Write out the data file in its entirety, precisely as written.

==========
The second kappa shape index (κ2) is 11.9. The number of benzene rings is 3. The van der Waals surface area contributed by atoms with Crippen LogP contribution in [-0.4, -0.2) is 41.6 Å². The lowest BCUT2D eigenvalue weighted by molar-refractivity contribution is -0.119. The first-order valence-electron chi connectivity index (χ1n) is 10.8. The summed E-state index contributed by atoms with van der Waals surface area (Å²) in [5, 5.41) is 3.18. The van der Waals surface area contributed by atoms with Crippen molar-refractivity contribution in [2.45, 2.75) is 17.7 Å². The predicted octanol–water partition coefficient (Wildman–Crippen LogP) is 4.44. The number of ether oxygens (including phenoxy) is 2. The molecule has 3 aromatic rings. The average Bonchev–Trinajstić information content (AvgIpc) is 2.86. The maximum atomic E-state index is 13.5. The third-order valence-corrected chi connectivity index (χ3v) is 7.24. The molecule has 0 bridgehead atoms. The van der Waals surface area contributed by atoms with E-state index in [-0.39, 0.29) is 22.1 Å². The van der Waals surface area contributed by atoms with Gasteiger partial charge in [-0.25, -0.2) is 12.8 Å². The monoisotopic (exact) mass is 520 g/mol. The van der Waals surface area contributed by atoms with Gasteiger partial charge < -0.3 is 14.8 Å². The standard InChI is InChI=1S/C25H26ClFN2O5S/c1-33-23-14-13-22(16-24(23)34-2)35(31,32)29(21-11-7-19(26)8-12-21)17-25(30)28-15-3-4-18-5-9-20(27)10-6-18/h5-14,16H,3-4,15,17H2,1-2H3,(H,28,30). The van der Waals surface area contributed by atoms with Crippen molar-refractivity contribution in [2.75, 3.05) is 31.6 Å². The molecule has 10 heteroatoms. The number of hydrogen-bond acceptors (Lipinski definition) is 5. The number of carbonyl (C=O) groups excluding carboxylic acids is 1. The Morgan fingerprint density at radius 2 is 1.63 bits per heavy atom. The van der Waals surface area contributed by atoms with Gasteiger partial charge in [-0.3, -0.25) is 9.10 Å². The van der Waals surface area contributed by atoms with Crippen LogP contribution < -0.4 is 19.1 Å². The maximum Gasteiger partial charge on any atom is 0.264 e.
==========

The second kappa shape index (κ2) is 11.9. The number of benzene rings is 3. The van der Waals surface area contributed by atoms with Crippen LogP contribution in [-0.4, -0.2) is 41.6 Å². The lowest BCUT2D eigenvalue weighted by molar-refractivity contribution is -0.119. The first-order valence-electron chi connectivity index (χ1n) is 10.8. The summed E-state index contributed by atoms with van der Waals surface area (Å²) in [5, 5.41) is 3.18. The van der Waals surface area contributed by atoms with Crippen molar-refractivity contribution in [2.45, 2.75) is 17.7 Å². The predicted octanol–water partition coefficient (Wildman–Crippen LogP) is 4.44. The number of ether oxygens (including phenoxy) is 2. The molecule has 3 aromatic rings. The average Bonchev–Trinajstić information content (AvgIpc) is 2.86. The maximum atomic E-state index is 13.5. The third-order valence-corrected chi connectivity index (χ3v) is 7.24. The molecule has 0 bridgehead atoms. The van der Waals surface area contributed by atoms with E-state index in [-0.39, 0.29) is 22.1 Å². The van der Waals surface area contributed by atoms with Gasteiger partial charge in [-0.25, -0.2) is 12.8 Å². The monoisotopic (exact) mass is 520 g/mol. The van der Waals surface area contributed by atoms with Gasteiger partial charge < -0.3 is 14.8 Å². The standard InChI is InChI=1S/C25H26ClFN2O5S/c1-33-23-14-13-22(16-24(23)34-2)35(31,32)29(21-11-7-19(26)8-12-21)17-25(30)28-15-3-4-18-5-9-20(27)10-6-18/h5-14,16H,3-4,15,17H2,1-2H3,(H,28,30). The van der Waals surface area contributed by atoms with Crippen molar-refractivity contribution in [2.75, 3.05) is 31.6 Å². The molecule has 10 heteroatoms. The number of hydrogen-bond acceptors (Lipinski definition) is 5. The number of carbonyl (C=O) groups excluding carboxylic acids is 1. The Morgan fingerprint density at radius 2 is 1.63 bits per heavy atom. The van der Waals surface area contributed by atoms with Gasteiger partial charge in [-0.3, -0.25) is 9.10 Å². The van der Waals surface area contributed by atoms with Crippen LogP contribution < -0.4 is 19.1 Å². The maximum Gasteiger partial charge on any atom is 0.264 e.